PPA Board member to the rescue
The episode began with a cry for help.
At about 4 p.m. on Aug. 17, PPA Vice President Rob Behm, M.Photog.Cr., CPP, was halfway through a weeklong, 50-mile backpacking trip with his son’s Boy Scout troop in Washington’s Alpine Lakes Wilderness. The Scouts had just crossed a rocky section of the trail where a river ran over some boulders and formed a small waterfall. On their way up the steep incline after crossing the river, they passed a young couple hiking in the opposite direction.
That couple was Paige Hardy and Tanner Dean, who were on a day hike. After passing the Scouts, the couple stopped by the waterfall to take a picture. At that moment, a large rock dislodged from the waterfall and bounced down the cascade, striking Hardy in the face. Dean recognized that Hardy’s injuries were severe enough to warrent medical attention, but she was in no shape to hike seven miles back to their car. He ran up the trail after the Scouts.
Behm and Scoutmaster Wade McNeilly accompanied Dean back to the scene, leaving another chaperone to lead the Scouts to their planned campsite several miles down the trail. When they arrived back at the river, they found Hardy bleeding profusely. She was in shock, had lost teeth, broken her nose, broken both cheekbones, and was suffering from a concussion.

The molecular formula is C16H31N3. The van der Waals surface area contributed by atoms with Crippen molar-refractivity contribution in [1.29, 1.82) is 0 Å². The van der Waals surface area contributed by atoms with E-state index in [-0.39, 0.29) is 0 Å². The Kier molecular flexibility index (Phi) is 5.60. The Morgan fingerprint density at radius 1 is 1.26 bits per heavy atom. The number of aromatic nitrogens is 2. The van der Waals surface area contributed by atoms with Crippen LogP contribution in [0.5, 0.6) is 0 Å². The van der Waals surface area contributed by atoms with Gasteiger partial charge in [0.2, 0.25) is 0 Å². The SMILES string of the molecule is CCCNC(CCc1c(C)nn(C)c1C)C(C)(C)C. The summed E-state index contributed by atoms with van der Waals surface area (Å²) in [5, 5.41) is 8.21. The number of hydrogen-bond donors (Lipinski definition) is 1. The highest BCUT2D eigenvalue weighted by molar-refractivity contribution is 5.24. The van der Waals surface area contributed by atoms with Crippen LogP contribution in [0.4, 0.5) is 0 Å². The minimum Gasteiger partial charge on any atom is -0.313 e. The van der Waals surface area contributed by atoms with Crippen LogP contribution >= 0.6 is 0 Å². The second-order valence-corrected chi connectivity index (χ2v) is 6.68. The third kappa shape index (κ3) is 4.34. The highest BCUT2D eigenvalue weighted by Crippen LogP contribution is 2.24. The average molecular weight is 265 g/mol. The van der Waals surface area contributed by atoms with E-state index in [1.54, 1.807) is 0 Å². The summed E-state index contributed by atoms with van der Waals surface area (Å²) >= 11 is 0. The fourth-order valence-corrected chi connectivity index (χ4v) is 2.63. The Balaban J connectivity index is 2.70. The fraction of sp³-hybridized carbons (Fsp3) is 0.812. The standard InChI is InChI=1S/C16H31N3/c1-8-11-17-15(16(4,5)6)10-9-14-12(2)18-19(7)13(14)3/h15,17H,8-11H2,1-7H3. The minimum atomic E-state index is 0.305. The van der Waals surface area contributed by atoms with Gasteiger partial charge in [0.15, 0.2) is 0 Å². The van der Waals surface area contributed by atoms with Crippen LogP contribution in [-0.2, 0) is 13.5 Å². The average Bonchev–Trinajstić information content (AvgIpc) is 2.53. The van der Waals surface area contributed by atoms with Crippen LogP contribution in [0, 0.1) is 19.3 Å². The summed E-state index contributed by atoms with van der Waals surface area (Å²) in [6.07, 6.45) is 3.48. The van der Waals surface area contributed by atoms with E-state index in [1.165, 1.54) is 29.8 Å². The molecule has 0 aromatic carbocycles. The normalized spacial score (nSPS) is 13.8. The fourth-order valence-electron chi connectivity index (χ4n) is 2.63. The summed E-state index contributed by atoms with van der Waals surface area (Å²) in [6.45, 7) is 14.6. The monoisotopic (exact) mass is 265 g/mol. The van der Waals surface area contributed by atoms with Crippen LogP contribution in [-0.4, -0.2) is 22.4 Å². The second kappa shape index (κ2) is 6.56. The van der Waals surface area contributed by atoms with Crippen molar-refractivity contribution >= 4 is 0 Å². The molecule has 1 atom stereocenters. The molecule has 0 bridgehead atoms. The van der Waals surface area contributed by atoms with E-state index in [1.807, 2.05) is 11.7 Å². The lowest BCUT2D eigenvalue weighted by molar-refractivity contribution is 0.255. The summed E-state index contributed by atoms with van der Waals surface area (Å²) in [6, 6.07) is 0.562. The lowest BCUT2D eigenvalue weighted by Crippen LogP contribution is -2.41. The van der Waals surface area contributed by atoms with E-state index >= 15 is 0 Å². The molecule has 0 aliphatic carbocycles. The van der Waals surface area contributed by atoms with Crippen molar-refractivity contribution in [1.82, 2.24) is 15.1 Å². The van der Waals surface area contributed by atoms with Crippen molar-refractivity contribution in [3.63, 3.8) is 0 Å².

Behm and McNeilly administered first aid, cleaning up the wounds and applying a pressure bandage to slow the bleeding. Using a satellite communication device, they called for an emergency helicopter evacuation since there was no realistic option of carrying Hardy out of the rugged terrain.
“For two hours, no other hikers came by,” remembers Behm. “If we hadn’t been there, I don’t know what they would have done. For whatever reason, we felt like we were supposed to be there to help this woman.”
Shortly after 8 p.m., the helicopter arrived and airlifted Hardy to a local hospital. She's since received additional treatment and is making a good recovery. Behm and McNeilly reunited with the Scouts at their campsite five miles down the trail.
“It was definitely one of the most challenging days of my life,” says Behm. “I was overwhelmed by the emotions that accompanied the experience: fear, anxiety, exhaustion. It was crazy. I’m just glad that we were there and able to help.”
Jeff Kent is the editor-at-large of Professional Photographer.